Saturday, September 19, 2009

AoA Awards Nearly $1.1 Million to States to Help Older Americans Access Legal Services

Coordinated Approaches will help older Americans remain Independent

HHS Assistant Secretary for Aging Kathy Greenlee has announced the award of nearly $1.1 million to eleven states to help at-risk older Americans better access legal services.

These grants, which bring together the aging and legal service delivery systems, will improve states' efforts to protect the independence, health, and financial security of older adults. Many older individuals are facing critical threats to their independence, including the loss of their homes through foreclosure, the destruction of nest eggs through consumer scams and financial exploitation, the risk of elder abuse and challenges in accessing important public benefits.

“As a former elder law attorney, I have seen first hand the value of these programs,” said Assistant Secretary Greenlee. “Effective coordination of legal service delivery systems helps at-risk older adults avoid legal pitfalls that may threaten their independence and direct them to important benefits and protections that can enhance their quality of life.”

Awards of approximately $100,000 each were made to California, Louisiana, Maine, Missouri, Nebraska, North Carolina, Ohio, Rhode Island, South Carolina, Utah and Vermont to promote the continued development of statewide legal service delivery systems that coordinate efforts of senior legal helplines, legal services providers funded through the Older Americans Act, pro-bono attorneys, law school clinics, and self-help sites to ensure maximum impact from limited resources.

Through the “Model Approaches to Statewide Legal Assistance Systems” (Model Approaches) Program, the Administration on Aging (AoA) assists states in integrating helplines and other low-cost legal assistance mechanisms as critical, permanent, and sustained components of comprehensive legal services delivery programs across the country. The target populations are underserved seniors, with particular emphasis upon low-income, minority, rural, homebound, Native American, and limited-English speaking older individuals.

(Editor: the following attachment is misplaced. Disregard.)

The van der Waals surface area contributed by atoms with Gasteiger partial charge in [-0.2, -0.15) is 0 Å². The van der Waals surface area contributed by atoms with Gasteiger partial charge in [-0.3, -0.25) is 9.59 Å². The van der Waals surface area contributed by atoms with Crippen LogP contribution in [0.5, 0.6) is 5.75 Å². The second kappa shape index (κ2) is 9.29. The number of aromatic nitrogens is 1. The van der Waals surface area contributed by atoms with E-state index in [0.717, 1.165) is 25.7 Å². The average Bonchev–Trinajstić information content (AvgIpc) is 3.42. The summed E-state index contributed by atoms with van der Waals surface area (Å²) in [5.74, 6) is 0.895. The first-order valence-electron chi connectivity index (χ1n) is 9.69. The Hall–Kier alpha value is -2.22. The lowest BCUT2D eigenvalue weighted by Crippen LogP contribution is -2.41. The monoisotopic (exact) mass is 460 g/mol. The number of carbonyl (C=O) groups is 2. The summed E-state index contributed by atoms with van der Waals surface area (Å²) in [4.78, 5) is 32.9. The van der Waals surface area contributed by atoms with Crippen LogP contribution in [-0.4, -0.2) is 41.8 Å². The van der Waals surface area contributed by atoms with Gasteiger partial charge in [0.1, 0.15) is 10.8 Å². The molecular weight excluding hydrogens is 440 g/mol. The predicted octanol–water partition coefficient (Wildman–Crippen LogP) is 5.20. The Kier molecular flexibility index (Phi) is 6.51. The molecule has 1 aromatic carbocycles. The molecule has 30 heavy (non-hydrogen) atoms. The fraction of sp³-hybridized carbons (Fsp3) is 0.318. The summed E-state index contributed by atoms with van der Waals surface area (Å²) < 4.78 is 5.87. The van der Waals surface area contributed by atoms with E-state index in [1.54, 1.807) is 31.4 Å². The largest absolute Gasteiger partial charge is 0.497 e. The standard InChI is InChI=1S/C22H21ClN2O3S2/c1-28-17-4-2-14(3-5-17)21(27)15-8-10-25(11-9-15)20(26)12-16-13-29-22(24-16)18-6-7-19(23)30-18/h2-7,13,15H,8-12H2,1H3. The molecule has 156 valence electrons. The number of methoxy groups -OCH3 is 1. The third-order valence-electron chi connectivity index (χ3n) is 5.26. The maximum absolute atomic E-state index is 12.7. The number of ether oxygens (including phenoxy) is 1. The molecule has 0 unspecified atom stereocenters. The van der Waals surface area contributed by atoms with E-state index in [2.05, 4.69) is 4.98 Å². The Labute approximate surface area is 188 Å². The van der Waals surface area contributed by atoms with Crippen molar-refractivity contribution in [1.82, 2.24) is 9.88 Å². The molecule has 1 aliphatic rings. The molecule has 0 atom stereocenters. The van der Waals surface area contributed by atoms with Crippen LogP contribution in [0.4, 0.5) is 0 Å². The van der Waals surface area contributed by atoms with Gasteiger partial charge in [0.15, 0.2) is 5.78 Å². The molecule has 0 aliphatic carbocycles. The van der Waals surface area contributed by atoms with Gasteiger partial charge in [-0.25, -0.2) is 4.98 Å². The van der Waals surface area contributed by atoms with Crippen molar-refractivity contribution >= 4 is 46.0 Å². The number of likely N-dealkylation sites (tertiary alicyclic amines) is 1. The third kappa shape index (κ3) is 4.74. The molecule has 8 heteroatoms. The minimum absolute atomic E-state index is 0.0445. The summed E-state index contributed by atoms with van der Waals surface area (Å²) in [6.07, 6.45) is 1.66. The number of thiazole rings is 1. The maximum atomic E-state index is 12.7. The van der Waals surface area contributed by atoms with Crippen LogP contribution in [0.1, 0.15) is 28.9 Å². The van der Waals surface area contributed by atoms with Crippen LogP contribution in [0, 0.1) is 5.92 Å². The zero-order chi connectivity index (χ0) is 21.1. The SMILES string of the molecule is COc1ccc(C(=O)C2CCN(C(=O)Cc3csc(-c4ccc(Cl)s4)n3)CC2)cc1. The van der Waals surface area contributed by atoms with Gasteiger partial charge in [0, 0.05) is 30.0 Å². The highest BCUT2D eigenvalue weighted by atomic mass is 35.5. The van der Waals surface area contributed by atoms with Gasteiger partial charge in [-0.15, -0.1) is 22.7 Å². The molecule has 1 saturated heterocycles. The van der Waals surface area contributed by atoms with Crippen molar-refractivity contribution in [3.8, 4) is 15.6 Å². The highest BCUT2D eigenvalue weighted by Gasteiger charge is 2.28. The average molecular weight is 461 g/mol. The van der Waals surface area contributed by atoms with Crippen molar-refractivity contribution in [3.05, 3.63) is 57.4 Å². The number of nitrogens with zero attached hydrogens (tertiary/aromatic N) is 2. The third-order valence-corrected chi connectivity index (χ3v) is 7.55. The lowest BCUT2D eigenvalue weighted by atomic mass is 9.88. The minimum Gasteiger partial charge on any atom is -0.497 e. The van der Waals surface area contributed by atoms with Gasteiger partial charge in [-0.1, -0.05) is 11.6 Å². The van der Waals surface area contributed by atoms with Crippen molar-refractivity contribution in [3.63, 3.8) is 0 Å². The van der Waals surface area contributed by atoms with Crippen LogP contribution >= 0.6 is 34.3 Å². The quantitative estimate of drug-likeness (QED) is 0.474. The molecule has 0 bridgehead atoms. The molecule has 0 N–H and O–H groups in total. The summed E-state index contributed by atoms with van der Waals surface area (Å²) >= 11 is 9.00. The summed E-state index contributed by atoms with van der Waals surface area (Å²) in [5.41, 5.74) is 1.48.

The Administration on Aging currently funds 13 Model Approaches projects, six of which are now completing their three-year cycle (Alabama, Idaho, Iowa, Maryland, North Dakota, and Virginia). The remaining seven were recently awarded continuation funding for their third and final year: Connecticut, Florida, Kentucky, Michigan, Nevada, New Hampshire, and Pennsylvania.

Upon completion of the three-year grant period, the Model Approaches projects will present cost-effective examples of well-integrated legal services delivery systems and strategies that increase overall service access for elders. “We expect innovative service delivery models to emerge from these collaborative projects that can be replicated in other states that wish to target scarce resources and increase legal services to seniors in greatest social or economic need,” said Assistant Secretary Greenlee.
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